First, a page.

Select Ireland Miscellany


Here are some Ireland stories
accounts over the years:


Sir Gilbert Ireland and John Middleton

John Middleton, reputed to have reached 9′ 3″ in
height, was born in Hale in Lancashire in the 1570’s.
Legend has it that he was originally of
normal size and grew in a single night.
In 1617 his patron Sir Gilbert Ireland took him to the Court of
King James
I in London where he put out the thumb of the King’s wrestler in a bout.  This feat was reported to have earned him the
disdain of the courtiers and a gift of £20 from the King.

The Irelands at Crofton Hall

Irelands of Lydiate Hall on Merseyside were Catholic and William
Ireland of that family, an eminent lawyer, took that faith with him
when he
crossed the Pennines to make his home in Yorkshire.
His son Sir Francis and wife Elizabeth
suffered for their faith, losing their estates at the time of Cromwell.

Francis and his wife left two sons and
two daughters.  The eldest William
resided at Crofton Hall near Wakefield.
He was a Royalist cavalry captain during the Civil War, but –
like his
brother – was reported to have been slain during the conflict.  One of his daughters was renowned for her
beauty.  It was said when
Rawdon was on a visit to York in 1656:

seldom went abroad but he was accompanied with some ladies, amongst
which there was a young beauty Madam Ireland, the daughter of Sir
Ireland, in whose company he took the most delight of any.”

William Ireland became a Jesuit in
1655.  Twenty three years later he was
implicated in the Popish plot to assassinate the King.
He was arrested and tried and executed at
Tyburn in early 1679. 
grandson Ralph stayed at Crofton Hall and was registered there as a
non-jurer in 1717.


Ireland Surname
Distribution in the 1891 Census


County Numbers (000’s) Percent
Lancashire    1.5    25%
Yorkshire    0.5     8%
Gloucestershire    0.4     6%
Devon    0.3     5%
London    0.8    13%
Elsewhere    2.7    35%
Total    6.2 100%


John Ireland from Ashburton in Devon

the Dean of Westminster, was born in 1761 at Ashburton in Devon, the
son of a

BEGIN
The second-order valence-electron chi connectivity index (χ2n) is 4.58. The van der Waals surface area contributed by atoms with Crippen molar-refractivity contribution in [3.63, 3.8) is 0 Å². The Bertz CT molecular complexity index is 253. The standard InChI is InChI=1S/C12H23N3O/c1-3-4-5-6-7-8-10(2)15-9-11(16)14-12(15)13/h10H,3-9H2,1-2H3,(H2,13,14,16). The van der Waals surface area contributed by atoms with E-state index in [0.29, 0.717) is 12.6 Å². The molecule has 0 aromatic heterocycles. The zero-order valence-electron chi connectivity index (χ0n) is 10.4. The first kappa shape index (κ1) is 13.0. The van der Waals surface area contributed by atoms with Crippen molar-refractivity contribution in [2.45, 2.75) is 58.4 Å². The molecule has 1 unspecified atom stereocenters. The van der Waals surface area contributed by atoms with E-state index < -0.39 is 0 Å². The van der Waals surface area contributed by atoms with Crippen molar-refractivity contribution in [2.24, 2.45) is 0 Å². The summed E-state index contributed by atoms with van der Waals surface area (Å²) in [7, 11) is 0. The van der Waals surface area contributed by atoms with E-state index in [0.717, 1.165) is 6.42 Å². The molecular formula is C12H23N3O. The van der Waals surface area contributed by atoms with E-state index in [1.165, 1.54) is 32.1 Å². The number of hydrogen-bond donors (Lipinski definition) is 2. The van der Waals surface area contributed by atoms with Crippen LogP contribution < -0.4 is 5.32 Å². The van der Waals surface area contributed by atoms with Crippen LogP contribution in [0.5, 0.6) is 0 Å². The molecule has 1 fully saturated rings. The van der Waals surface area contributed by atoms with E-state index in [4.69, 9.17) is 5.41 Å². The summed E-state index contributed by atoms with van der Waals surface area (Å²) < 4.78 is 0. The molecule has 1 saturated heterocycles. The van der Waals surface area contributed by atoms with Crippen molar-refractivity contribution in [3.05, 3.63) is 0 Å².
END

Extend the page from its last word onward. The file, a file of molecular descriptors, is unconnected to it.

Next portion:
local butcher.  His education began at the
free grammar school of Ashburton under the Rev. Thomas Smerdon. William
the founder of the Quarterly
magazine, was a fellow-pupil, and their friendship continued unbroken
death.  They are buried together at
Westminster Abbey.

Ireland was Dean
of Westminster for 26 years and crowned three monarchs, King George IV,
William IV, and Queen Victoria.  There is
a Georgian building in Ashburton, Ireland House, which was given to the
governors of Ashburton grammar school as a boarding house by a grateful
Ireland later in his life.

Ireland Arrivals in America by Country
of Origin

Country Numbers Percent
England    242    54%
Ireland    141    31%
Scotland     54    12%
Elsewhere     15     3%
Total    452   100%


Irelands in Burlington, Ontario

of Joseph Ireland from Yorkshire who moved to Burlington, Ontario in
1819 were
invited to attend a family reunion in 2007 at the Oakbridge Farm home
Joseph Ireland had built in 1835 and is now a museum.
Prior to that time four generations of the
Ireland family lived in the house.  Over
that time the Irelands rarely threw anything out.  So
the house still retained many of the
prized possessions of its earlier generations.

Some heirlooms have, however, gone.
Oakbridge had at one time, hanging on an overhead beam, the
saber which
John Ireland, the brother of Joseph, carried with him in the War of
1812.  There were in the early days a
number of
weapons from that war on the beams.
But these weapons are no longer hanging there.

There were 150 Ireland family descendants that attended the
reception that was hosted by Allan Ireland, the last Ireland family
member to
have lived at the Ireland House before it was purchased by the city of
Burlington in 1987.  A service was held
at St. John’s church in Nelson county which Joseph Ireland helped found.  Many Irelands are buried there.



Return to Ireland Main Page


Leave a Reply